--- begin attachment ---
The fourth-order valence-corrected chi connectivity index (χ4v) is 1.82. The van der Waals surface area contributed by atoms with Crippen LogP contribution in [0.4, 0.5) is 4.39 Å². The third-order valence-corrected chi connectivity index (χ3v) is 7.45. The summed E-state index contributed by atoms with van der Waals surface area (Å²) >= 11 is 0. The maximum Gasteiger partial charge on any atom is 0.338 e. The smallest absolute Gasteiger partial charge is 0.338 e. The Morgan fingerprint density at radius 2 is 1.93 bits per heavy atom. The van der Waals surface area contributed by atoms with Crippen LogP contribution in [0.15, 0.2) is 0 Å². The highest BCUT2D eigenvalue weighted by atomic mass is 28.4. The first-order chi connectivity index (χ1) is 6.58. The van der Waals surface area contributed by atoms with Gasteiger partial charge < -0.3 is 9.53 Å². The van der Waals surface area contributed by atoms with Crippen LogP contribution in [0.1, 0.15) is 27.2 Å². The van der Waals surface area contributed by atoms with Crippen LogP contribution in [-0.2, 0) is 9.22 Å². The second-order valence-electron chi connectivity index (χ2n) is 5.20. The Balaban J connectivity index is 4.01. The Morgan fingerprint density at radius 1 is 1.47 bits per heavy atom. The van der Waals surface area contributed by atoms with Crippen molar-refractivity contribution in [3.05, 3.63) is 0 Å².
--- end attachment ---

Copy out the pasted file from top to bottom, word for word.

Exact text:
The fourth-order valence-corrected chi connectivity index (χ4v) is 1.82. The van der Waals surface area contributed by atoms with Crippen LogP contribution in [0.4, 0.5) is 4.39 Å². The third-order valence-corrected chi connectivity index (χ3v) is 7.45. The summed E-state index contributed by atoms with van der Waals surface area (Å²) >= 11 is 0. The maximum Gasteiger partial charge on any atom is 0.338 e. The smallest absolute Gasteiger partial charge is 0.338 e. The Morgan fingerprint density at radius 2 is 1.93 bits per heavy atom. The van der Waals surface area contributed by atoms with Crippen LogP contribution in [0.15, 0.2) is 0 Å². The highest BCUT2D eigenvalue weighted by atomic mass is 28.4. The first-order chi connectivity index (χ1) is 6.58. The van der Waals surface area contributed by atoms with Gasteiger partial charge < -0.3 is 9.53 Å². The van der Waals surface area contributed by atoms with Crippen LogP contribution in [0.1, 0.15) is 27.2 Å². The van der Waals surface area contributed by atoms with Crippen LogP contribution in [-0.2, 0) is 9.22 Å². The second-order valence-electron chi connectivity index (χ2n) is 5.20. The Balaban J connectivity index is 4.01. The Morgan fingerprint density at radius 1 is 1.47 bits per heavy atom. The van der Waals surface area contributed by atoms with Crippen molar-refractivity contribution in [3.05, 3.63) is 0 Å².